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Board Policy 5117 - Supplemental Learning Opportunities and Promotion and Retention

Supplemental Learning Opportunities

The Board of Education believes that students who fail to master specific prerequisite skills prior to entering high school are at increased risk of low achievement in high school, poor performance on the high school exit examinations, and denial of a high school diploma.  Research shows that early academic intervention is necessary to ensure that students are given additional opportunities to master basic skills. This intervention is best accomplished through extended learning opportunities provided by extending the school day with after-school tutorials, extending the school week with the addition of Saturday classes, and/or extending the school year with mandatory summer school. Therefore, the Board supports the development and operation of supplemental instructional programs, including but not limited to summer school and extended learning opportunities that help students master basic skills, subject to annual budget resource availability. The Superintendent r will oversee the development of an appropriate curriculum for these programs.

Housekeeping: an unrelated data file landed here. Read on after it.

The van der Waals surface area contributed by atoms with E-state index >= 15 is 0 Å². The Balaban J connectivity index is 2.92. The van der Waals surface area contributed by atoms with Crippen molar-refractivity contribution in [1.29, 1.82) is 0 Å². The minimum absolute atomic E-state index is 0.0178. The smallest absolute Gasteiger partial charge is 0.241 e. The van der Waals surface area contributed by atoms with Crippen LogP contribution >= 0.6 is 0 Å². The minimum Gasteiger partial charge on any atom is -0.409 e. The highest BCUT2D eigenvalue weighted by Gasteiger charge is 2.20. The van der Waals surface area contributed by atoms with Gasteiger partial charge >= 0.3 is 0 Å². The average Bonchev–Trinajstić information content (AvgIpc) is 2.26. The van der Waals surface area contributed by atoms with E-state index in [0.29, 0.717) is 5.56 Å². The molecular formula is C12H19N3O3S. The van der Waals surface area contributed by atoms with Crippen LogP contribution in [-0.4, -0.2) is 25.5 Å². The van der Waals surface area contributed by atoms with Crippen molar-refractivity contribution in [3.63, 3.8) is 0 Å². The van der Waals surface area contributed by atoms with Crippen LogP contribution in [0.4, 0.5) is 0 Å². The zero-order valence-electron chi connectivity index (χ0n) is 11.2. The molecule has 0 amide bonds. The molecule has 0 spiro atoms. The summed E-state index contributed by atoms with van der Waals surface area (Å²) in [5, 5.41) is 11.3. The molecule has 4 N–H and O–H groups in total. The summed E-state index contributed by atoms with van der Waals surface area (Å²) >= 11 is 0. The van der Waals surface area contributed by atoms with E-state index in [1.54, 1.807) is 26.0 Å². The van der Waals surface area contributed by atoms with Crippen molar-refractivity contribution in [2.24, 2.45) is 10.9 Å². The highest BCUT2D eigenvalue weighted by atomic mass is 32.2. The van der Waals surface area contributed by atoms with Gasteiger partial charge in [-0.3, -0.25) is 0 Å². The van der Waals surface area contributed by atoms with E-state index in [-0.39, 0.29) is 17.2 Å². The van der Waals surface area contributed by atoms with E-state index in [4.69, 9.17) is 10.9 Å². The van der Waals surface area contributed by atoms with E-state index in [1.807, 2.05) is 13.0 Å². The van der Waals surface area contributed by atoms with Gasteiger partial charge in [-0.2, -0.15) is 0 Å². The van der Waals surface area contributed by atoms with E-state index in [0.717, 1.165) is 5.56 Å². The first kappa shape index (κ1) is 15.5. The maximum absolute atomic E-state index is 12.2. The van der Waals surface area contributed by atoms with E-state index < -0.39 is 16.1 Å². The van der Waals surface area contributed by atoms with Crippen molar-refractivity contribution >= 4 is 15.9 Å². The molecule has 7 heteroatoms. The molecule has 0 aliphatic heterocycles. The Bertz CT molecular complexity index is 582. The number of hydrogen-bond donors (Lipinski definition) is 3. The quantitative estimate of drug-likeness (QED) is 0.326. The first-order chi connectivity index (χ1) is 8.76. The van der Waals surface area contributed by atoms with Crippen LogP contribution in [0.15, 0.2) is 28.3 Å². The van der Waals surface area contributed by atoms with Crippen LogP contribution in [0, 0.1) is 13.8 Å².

Promotion and Retention

The Board of Education believes that students should not be indiscriminately promoted through the grades without a level of skill mastery that will allow them to be successful at each succeeding grade. Research shows that students learn at different rates and some need longer than others to master specific academic skills. The Superintendent will oversee the implementation of a system that measures student achievement and provides supplemental programs for students who are not achieving at appropriate levels, subject to annual budget resource availability. Parents must be kept informed of lack of student progress that might result in failure and of the existence of supplemental learning opportunities.

Policy Adopted

Policy Amended

Policy Amended

Policy Reviewed-No Revisions Required

Policy Amended

About This Policy

Updated April 29, 2010